Category Archives: PCI DSS

Steps for PCI DSS Gap Analysis

Complying with Standards drawn by the Payment Card Industry Security Standards Council can be complicated and time-consuming. But, with a PCI DSS Gap Analysis, the process becomes a lot easier, streamlined, and less exhaustive. PCI Gap Analysis is the first step towards the Compliance process. The assessment provides details on your current security posture against what […]… Read More

The post Steps for PCI DSS Gap Analysis appeared first on The State of Security.

SAFECode and PCI SSC Discuss the Evolution of Secure Software


When the PCI Security Standards Council (PCI SSC) developed its Software Security Framework (SSF) a few years ago, it relied on the expertise of a Software Security Task Force. As part of this task force, SAFECode, along with other industry partners, played an instrumental role in the development of the framework and its standards. 

Cyber Security Roundup for November 2020

A roundup of UK focused Cyber and Information Security News, Blog Posts, Reports and general Threat Intelligence from the previous calendar month, October 2020.

London's Hackney Borough Council has been tight-lipped about "a serious cyber-attack" which took down its IT systems, impacting its service delivery to citizens. Providing scant information about the attack, but it does have all the hallmarks of a ransomware outbreak. The council says it is working with the UK's National Cyber Security Centre (NCSC) and the Ministry of Housing to investigate and understand the impact of the incident. Ransomware attacks continue to be a major blight for UK public services, with councils to hospitals struggling to defend their IT systems against ransomware. Earlier this year Redcar and Cleveland Borough Council said it had been hit by a ransomware attack, which cost it more than £10m.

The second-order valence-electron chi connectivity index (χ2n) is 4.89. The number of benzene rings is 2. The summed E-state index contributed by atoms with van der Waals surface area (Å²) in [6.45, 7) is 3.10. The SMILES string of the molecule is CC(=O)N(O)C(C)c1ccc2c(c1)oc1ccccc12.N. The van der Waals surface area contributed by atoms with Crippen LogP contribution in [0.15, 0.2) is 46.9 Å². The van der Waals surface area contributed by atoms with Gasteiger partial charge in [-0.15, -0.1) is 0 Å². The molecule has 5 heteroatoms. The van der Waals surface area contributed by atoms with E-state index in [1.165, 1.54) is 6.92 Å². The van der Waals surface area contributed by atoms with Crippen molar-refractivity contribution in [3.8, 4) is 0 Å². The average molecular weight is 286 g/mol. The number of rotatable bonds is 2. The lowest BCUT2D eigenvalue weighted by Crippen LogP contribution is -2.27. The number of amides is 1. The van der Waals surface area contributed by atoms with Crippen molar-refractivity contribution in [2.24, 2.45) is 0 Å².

It looks like the ransomware will continue to pose a major threat to the UK for some time to come, with separate reports advising a resurgence in the Emotet trojan, a common dropper of ransomware, while the hacking group behind the notorious Ryuk ransomware has been reported as being active again. A new variant of the Ryuk ransomware was behind a cyberattack on Sopra Steria’s operations in October 2020, the digital services company confirmed.

British Airways had it credit card breach DPA fine cut by a massive £163m to £20m by the UK Information Commissioner's Office (ICO), which imposed the original fine after the now pandemic financially beleaguered airline lost 430,000 payment card details to hackers after an e-commence skimming attack in 2018

 BA lost 430,000 payment card details to hackers after Magecart e-commence skimming attack in 2018
This data breach was a lesson in failing at PCI DSS compliance, with customer credit card details stolen due to ‘Magecart’ payment card skimming script being injected onto the BA payment page. The attackers initially compromised the BA network through a third-party worker’s remote access (not MFA protected), gaining access to BA's Citrix environment. Once inside the BA network, the attackers were gifted privilege level access after finding a domain admin account username and password in plaintext on a server folder. I understand investigators found the storage of payment cards in plaintext, including CVV numbers post-payment authorisation which is never permitted under PCI DSS rules. Aside from the ICO fine and reputational damage, this breach cost is likely to have cost BA a small fortune in specialised PCI PFI digital investigation forensic work, a complete solution rebuild, and with card brand penalties. The Visa Chief Enterprise Risk Officer once said ‘no compromised entity has yet been found to be in compliance with PCI DSS at the time of a breach’, I understand that statement still rings true today.

The ICO didn't hold back in dishing a massive DPA (GDPR) fine to the Marriott Hotels chain to the tune of £18.4m after a major data breach which affected up to 7 million UK guests. The ICO reported UK citizen names, contact information, and passport details were compromised in the cyber-attack. The ICO also said the company failed to put appropriate safeguards in place but acknowledged it had improved.

Meanwhile, the UK NCSC released an advisory which repeated an earlier United States warning that Chinese Threat Actors are exploiting well-known software vulnerabilities. The advisory details 25 top vulnerabilities that are being exploited whilst offering mitigation advice. Many of the vulnerabilities allow attackers to gain access to a victim’s network by exploiting products directly connected to the internet. The NSA has also produced a nice infographic breaking the 25 vulnerabilities down by threat.


Stay safe and secure.

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